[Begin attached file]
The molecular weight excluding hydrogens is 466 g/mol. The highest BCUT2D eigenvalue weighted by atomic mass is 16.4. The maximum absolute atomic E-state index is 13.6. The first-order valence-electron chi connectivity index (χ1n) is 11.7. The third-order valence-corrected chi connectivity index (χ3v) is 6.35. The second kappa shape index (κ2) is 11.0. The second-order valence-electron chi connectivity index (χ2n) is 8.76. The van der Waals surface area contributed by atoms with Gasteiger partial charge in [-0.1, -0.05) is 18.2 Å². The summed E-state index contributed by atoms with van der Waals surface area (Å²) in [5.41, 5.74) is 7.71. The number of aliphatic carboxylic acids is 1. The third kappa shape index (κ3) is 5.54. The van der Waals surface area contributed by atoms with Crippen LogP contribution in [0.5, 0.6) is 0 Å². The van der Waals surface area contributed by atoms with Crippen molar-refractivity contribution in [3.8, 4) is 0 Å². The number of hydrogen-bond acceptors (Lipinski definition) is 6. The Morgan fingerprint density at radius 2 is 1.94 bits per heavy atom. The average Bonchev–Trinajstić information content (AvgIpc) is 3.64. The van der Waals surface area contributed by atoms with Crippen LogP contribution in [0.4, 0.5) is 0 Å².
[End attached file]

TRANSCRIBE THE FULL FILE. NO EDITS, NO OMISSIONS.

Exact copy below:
The molecular weight excluding hydrogens is 466 g/mol. The highest BCUT2D eigenvalue weighted by atomic mass is 16.4. The maximum absolute atomic E-state index is 13.6. The first-order valence-electron chi connectivity index (χ1n) is 11.7. The third-order valence-corrected chi connectivity index (χ3v) is 6.35. The second kappa shape index (κ2) is 11.0. The second-order valence-electron chi connectivity index (χ2n) is 8.76. The van der Waals surface area contributed by atoms with Gasteiger partial charge in [-0.1, -0.05) is 18.2 Å². The summed E-state index contributed by atoms with van der Waals surface area (Å²) in [5.41, 5.74) is 7.71. The number of aliphatic carboxylic acids is 1. The third kappa shape index (κ3) is 5.54. The van der Waals surface area contributed by atoms with Crippen LogP contribution in [0.5, 0.6) is 0 Å². The van der Waals surface area contributed by atoms with Crippen molar-refractivity contribution in [3.8, 4) is 0 Å². The number of hydrogen-bond acceptors (Lipinski definition) is 6. The Morgan fingerprint density at radius 2 is 1.94 bits per heavy atom. The average Bonchev–Trinajstić information content (AvgIpc) is 3.64. The van der Waals surface area contributed by atoms with Crippen LogP contribution in [0.4, 0.5) is 0 Å².